#4 Rituals ... “I can only do my skill if..."

Let’s talk about conditional confidence for a second. This is when there is a strong belief in success under very particular circumstances. For my cheerleaders especially, this sounds a little bit like this “I can only throw my tumbling on the red mat”, “I can only do it if Coach Mandy spots me”, “I will tumble diagonally on the mat as long as no one is watching me”, “I can only throw my skills on a Tuesday at 5pm when it is sunny outside I have my favorite hair tie in no one else is in the gym my favorite song is playing and …. Sounds silly but the struggle is REAL for so many athletes I work with. Here is the deal. A mental block occurs because of a buildup of fear. This means that working through a mental block is like walking into a room filled with spiders that terrify you every single day. Of course you would rather do ANYTHING besides go into that room. This is essentially what is happening with this thinking pattern. They are fixating on externals to avoid fear. By recognizing this is what is happening, athletes actually experience a sense of relief because they can finally understand why working on their skill feels so hard when deep down they want it so badly. This knowledge gives them their power back so they can release the negativity and confidently get back to progressing in their skills.

#5 Owning the block ... "I can't do it, I have a mental block"

“Hello, my name is Sally and I have a mental block,” athlete says upon entry. “Hello Sally” repeats the group. There is not a mental blocks anonymous that I am aware of but in all honesty there probably needs to be. One of the ways I help my private coaching clients is by lovingly calling them when they are thinking in unhelpful ways. The most common thing I redirect my athletes away from is the term “my mental block”. The term mental block has SO MUCH POWER. It becomes this living, breathing thing that athletes drag around with them like an angry pet. By using the term “my” they are taking ownership of it and when you own something you like to protect it and keep it safe. We want to break through blocks, not feed them and protect them.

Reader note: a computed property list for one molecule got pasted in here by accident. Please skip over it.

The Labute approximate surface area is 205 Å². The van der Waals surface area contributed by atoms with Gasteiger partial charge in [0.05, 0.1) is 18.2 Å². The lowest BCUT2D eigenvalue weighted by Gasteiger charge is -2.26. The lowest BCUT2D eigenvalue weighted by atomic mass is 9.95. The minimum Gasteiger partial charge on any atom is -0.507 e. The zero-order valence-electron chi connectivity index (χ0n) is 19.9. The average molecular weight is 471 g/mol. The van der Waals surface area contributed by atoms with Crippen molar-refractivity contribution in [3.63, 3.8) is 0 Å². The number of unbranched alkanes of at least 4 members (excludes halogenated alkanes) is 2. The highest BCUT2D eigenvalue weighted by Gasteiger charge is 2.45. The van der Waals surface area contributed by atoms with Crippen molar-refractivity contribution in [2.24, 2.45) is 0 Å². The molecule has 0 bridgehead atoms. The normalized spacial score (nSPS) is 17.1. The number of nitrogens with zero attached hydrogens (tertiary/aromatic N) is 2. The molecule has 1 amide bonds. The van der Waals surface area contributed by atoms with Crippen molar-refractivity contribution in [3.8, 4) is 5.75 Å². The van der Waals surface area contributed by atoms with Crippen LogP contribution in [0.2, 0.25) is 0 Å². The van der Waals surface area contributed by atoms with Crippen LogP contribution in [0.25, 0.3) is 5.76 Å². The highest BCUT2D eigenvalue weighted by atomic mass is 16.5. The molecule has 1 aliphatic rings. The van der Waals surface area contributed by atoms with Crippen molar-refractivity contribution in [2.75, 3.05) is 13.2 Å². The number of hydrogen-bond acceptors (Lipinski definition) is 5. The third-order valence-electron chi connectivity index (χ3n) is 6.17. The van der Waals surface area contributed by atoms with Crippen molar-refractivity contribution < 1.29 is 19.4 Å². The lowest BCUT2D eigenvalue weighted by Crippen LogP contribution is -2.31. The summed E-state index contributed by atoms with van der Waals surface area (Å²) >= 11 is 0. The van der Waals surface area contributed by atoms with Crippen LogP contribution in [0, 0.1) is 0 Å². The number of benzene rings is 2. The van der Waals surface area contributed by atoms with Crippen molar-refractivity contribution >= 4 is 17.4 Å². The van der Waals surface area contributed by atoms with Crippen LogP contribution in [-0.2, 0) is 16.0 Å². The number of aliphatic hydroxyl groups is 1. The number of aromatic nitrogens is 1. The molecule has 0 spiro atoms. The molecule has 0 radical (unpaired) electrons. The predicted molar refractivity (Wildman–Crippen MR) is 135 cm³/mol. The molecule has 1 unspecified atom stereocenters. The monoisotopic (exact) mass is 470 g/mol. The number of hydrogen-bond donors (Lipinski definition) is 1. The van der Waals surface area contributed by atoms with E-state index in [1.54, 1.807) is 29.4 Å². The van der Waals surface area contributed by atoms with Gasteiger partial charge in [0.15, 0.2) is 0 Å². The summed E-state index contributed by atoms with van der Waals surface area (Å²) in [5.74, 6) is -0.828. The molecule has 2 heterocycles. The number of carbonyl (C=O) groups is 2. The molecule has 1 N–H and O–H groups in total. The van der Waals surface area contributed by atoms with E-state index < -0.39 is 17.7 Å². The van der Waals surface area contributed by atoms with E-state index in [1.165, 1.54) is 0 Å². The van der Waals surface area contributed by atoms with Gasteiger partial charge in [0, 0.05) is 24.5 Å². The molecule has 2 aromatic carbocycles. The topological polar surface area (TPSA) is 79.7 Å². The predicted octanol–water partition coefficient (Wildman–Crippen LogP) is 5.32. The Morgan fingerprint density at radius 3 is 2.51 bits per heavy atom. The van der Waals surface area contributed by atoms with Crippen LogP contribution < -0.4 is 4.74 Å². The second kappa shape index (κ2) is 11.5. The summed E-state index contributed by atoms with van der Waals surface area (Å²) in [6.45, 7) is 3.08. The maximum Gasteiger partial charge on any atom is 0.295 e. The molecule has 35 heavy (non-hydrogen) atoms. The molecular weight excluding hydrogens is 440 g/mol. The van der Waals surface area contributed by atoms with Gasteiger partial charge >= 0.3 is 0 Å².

Another challenge with owning a block is that it becomes a go-to excuse for staying stuck and avoiding growth. “I can’t do it, I have a mental block”. “My mental block won’t let me throw my skills”. That is not helpful! Instead, I want them to own their skill and believe that they are simple working through a challenge that is making them stronger every step of the way. By shifting their thinking away from “their block” to process, growth, and confidence they will be more energized and hopeful that they will overcome it. This is where block-breaking magic happens.

There you have it!
Now that you have the 5 thinking patterns that are likely holding your child back in their skills you can be prepared to help them navigate through the negativity with confidence. Let’s get them back to thriving in the sport they love!  Maybe you are thinking, “I wish my child could hear this!” We’ve got you! We wanted to make it super simple for you to share this with them so we made a motivational graphic for you to text or print and give them that includes 5 Growth Affirmations for Releasing Mental Blocks. Click here to grab the FREE template

Hi, I am Mandy Patterson, Certified MGCP, and the Founder and Head Mental Performance Coach at MANDY PATTERSON COACHING. I help athletes push past mental blocks and fears so they can rediscover their passion, pursue their goals, and ultimately get back to thriving in the sport they love. 

I have experienced the frustration of putting in the time, energy, and money into physical abilities only to get to a place where my mind gets in the way. I figured out how to push through every time but it was at a cost of time, money, and confidence. My desire is to help others get through their mental blocks faster. 

If your child is dealing with a mental block in their skills, I want to support you with resources and daily encouragement! Join my FREE private Facebook Group for sports parents, RAISING CONFIDENT ATHLETES by clicking here